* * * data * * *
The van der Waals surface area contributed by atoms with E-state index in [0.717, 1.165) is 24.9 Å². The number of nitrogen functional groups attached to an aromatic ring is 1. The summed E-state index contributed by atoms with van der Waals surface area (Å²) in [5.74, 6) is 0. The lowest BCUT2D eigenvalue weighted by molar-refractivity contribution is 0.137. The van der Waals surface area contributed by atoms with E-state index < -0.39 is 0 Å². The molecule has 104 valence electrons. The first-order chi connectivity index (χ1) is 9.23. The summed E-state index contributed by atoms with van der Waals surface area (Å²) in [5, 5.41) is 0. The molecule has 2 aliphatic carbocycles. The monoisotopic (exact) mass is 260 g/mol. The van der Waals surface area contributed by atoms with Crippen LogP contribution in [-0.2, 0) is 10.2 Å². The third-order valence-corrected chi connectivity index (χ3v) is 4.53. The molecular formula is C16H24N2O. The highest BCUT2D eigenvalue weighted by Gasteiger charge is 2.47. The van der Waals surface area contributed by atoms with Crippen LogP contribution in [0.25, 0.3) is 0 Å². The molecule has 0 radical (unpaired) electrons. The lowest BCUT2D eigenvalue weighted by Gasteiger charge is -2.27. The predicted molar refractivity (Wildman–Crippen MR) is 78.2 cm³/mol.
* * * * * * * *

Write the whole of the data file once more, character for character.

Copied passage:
The van der Waals surface area contributed by atoms with E-state index in [0.717, 1.165) is 24.9 Å². The number of nitrogen functional groups attached to an aromatic ring is 1. The summed E-state index contributed by atoms with van der Waals surface area (Å²) in [5.74, 6) is 0. The lowest BCUT2D eigenvalue weighted by molar-refractivity contribution is 0.137. The van der Waals surface area contributed by atoms with E-state index < -0.39 is 0 Å². The molecule has 104 valence electrons. The first-order chi connectivity index (χ1) is 9.23. The summed E-state index contributed by atoms with van der Waals surface area (Å²) in [5, 5.41) is 0. The molecule has 2 aliphatic carbocycles. The monoisotopic (exact) mass is 260 g/mol. The van der Waals surface area contributed by atoms with Crippen LogP contribution in [-0.2, 0) is 10.2 Å². The third-order valence-corrected chi connectivity index (χ3v) is 4.53. The molecular formula is C16H24N2O. The highest BCUT2D eigenvalue weighted by Gasteiger charge is 2.47. The van der Waals surface area contributed by atoms with Crippen LogP contribution in [0.25, 0.3) is 0 Å². The molecule has 0 radical (unpaired) electrons. The lowest BCUT2D eigenvalue weighted by Gasteiger charge is -2.27. The predicted molar refractivity (Wildman–Crippen MR) is 78.2 cm³/mol.